On appeal, the petitioner contends that the post-conviction court erred in finding that his guilty pleas were knowing and voluntary, arguing that there is "no substantial doubt that his plea was not voluntarily given." In support, he cites his testimony at the evidentiary hearing that he felt coerced by the circumstances, which included his dissatisfaction with counsel's representation, into pleading guilty. We conclude, however, that the record fully supports the post-conviction court's findings that the petitioner received effective assistance of counsel and that his guilty pleas were knowing, intelligent, and voluntary.

Post-conviction relief "shall be granted when the conviction or sentence is void or voidable because of the abridgment of any right guaranteed by the Constitution of Tennessee or the Constitution of the United States." Tenn. Code Ann. § 40-30-103 (2012). The petitioner bears the burden of proving factual allegations by clear and convincing evidence. Id. § 40-30-110(f). When an evidentiary hearing is held in the post-conviction setting, the findings of fact made by the court are conclusive on appeal unless the evidence preponderates against them. See Wiley v. State, 183 S.W.3d 317, 325 (Tenn. 2006). When reviewing factual issues, the appellate court will not reweigh the evidence and will instead defer to the post-conviction court's findings as to the credibility of witnesses or the weight of their testimony. Id. However, review of a post-conviction court's application of the law to the facts of the case is de novo, with no presumption of correctness. See Ruff v. State, 978 S.W.2d 95, 96 (Tenn. 1998).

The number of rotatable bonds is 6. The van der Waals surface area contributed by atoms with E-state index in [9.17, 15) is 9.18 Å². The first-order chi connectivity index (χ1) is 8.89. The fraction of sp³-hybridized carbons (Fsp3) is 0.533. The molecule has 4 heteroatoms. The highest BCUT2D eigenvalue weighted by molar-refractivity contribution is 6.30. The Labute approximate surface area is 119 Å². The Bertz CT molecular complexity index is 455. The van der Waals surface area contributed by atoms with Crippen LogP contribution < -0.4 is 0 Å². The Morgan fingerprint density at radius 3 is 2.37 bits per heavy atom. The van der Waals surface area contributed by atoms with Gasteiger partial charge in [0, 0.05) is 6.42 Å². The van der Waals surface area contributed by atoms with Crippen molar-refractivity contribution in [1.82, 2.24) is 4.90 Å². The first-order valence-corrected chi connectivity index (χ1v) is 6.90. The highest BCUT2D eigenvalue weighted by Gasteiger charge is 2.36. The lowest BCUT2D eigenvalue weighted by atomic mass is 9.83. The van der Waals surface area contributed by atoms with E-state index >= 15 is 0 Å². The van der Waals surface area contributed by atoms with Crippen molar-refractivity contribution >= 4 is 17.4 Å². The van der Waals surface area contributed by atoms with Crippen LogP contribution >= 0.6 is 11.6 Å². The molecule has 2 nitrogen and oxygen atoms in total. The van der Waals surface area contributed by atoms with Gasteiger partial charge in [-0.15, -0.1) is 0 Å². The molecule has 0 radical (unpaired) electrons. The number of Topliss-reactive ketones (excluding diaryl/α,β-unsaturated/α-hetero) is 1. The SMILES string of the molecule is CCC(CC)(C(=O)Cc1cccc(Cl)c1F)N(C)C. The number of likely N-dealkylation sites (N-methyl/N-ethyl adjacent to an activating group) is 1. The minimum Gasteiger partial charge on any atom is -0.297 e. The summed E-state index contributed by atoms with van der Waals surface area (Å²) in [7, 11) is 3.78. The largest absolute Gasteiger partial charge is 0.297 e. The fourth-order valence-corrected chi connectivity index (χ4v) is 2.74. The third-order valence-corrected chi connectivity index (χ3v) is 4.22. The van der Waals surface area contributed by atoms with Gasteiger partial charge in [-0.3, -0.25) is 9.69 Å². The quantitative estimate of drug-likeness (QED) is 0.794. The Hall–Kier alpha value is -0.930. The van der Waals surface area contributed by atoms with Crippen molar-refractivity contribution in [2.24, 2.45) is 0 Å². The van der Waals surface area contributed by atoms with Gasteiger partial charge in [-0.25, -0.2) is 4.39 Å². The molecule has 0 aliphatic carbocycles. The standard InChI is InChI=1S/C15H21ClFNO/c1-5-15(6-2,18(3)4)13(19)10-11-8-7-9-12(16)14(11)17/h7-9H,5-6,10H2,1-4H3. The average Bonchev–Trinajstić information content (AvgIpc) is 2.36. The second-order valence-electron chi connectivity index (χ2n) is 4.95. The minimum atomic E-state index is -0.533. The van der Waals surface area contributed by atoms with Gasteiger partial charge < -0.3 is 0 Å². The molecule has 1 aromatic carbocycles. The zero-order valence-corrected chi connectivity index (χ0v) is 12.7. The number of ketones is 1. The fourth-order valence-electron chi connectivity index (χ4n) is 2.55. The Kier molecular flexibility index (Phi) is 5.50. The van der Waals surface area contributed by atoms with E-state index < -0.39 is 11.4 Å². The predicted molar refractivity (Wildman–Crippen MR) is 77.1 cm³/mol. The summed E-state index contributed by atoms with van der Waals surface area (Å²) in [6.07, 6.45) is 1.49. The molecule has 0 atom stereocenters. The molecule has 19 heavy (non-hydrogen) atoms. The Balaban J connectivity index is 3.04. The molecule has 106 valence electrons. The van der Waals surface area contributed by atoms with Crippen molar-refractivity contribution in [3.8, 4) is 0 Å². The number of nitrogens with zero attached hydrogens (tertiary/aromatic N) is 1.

To establish a claim of ineffective assistance of counsel, the petitioner has the burden to show both that trial counsel's performance was deficient and that counsel's deficient performance prejudiced the outcome of the proceeding. Strickland v. Washington, 466 U.S. 668, 687 (1984). The deficient performance prong of the test is satisfied by showing that "counsel's acts or omissions were so serious as to fall below an objective standard of reasonableness under prevailing professional norms." Goad v. State, 938 S.W.2d 363, 369 (Tenn. 1996) (citing Strickland, 466 U.S. at 688; Baxter v. Rose, 523 S.W.2d 930, 936 (Tenn. 1975)). The prejudice prong of the test is satisfied by showing a reasonable probability, i.e., a "probability sufficient to undermine confidence in the outcome, " that "but for counsel's unprofessional errors, the result of the proceeding would have been different." Strickland, 466 U.S. at 694. In the context of a guilty plea, the petitioner must show a reasonable probability that were it not for the deficiencies in counsel's representation, he or she would not have pled guilty but would instead have insisted on proceeding to trial. Hill v. Lockhart, 474 U.S. 52, 59 (1985); House v. State, 44 S.W.3d 508, 516 (Tenn. 2001).